History has shown that natural disasters can occur at any time with devastating effects. Recent destruction from both Hurricane Harvey in Texas and Louisiana and Hurricane Irma in Florida caused widespread outages in the Southeast. Not only was fuel supply disrupted, but the entire supply chain across the U.S. felt the impact. Panic buying lay at the heart of the disruption, and was immediately felt in the fuel industry.
Panic buying is the action of buying large quantities of a particular product or commodity due to sudden fears of a forthcoming shortage or price increase. The public’s panic buying of goods (i.e. water, bread, milk) is a result of fear of an upcoming supply scarcity.
As Hurricane Harvey approached the U.S., consumers remembering the Colonial Pipeline shortage from 2016 panicked and began “stocking-up.” For example, I ventured to my local grocery store outside of Atlanta to get some soda the weekend Harvey hit Houston, and the store was completely out of bottled water – 800 miles away from the eye of the storm! From that moment, I knew there would be significant demand from consumers in the fuel business.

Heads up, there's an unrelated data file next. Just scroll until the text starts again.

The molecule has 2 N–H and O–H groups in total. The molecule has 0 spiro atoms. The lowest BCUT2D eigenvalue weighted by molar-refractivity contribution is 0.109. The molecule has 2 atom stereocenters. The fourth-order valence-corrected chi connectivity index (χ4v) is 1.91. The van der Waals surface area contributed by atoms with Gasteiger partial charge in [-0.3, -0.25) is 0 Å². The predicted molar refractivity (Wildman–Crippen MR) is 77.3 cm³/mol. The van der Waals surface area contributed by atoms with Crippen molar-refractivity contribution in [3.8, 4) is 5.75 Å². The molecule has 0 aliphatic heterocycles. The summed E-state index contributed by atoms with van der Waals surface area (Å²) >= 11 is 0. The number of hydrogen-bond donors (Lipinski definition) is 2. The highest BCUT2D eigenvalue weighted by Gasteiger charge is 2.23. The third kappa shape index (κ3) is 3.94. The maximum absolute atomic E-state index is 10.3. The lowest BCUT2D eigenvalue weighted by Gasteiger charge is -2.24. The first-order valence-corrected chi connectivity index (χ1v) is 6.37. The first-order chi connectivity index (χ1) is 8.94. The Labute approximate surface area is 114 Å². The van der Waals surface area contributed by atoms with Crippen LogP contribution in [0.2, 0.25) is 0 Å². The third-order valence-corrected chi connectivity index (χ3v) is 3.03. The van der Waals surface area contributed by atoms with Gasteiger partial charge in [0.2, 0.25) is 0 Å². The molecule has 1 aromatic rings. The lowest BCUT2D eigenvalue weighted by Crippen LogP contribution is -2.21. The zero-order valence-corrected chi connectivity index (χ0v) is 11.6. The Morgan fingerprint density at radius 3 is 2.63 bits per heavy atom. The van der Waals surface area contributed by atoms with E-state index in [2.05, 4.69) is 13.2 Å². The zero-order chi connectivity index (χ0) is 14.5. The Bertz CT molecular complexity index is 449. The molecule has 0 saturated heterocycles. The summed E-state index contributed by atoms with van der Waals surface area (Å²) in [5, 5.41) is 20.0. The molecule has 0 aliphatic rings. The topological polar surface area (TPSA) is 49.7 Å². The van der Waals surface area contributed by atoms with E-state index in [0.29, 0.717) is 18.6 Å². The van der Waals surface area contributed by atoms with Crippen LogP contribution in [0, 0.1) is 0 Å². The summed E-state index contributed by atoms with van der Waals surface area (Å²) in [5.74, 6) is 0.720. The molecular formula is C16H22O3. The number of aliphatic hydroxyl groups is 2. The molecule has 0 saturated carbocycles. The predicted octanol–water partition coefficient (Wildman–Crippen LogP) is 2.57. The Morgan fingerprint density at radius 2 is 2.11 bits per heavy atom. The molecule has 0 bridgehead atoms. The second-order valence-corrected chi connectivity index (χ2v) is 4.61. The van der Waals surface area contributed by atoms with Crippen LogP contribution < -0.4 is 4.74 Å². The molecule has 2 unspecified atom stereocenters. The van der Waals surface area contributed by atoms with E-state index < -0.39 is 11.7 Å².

That’s exactly what happened. Consumers began topping off the gas tanks in their cars and companies throughout the country began topping off their bulk tanks. Transportation companies critical to the distribution of goods in the U.S. began panic buying, often resulting in over ordering. Though their intentions were good, the impact of panic buying ultimately harmed the U.S. transportation network by driving up fuel prices and limiting supplies. Managing the logistics surrounding a product with immense supply constraints and higher than average demand (quadruple normal demand, in this case) becomes extremely challenging.
Panic buying during Hurricanes Harvey and Irma created a perfect storm in U.S. logistics. Many terminals and refineries in Houston ceased operations to prevent damage as Harvey passed. These closures (about a fifth of U.S. production overall) triggered a short-term fuel shortage in the U.S. across the southeast, from Texas to the Carolinas. The shortage forced fuel carriers to wait in longer lines at the terminals (often waiting several hours) after driving hours in some cases to find a terminal with product available. Extended wait times meant drivers, who normally deliver 4-5 loads per shift, were only able to make 1-2 deliveries in the same timeframe, severely weakening carrier capacity. Deliveries to the customer were subsequently delayed, slowing business operations across a spectrum of industries. On top of that, if a customer was panic buying and ordered fuel when their tank was still full, that fuel truck had to be diverted elsewhere, causing yet more delivery delays for those in need.
Originally published in the Mansfield Energy FUELSNews 360 Quarterly Report (Q3 2017, page 29)
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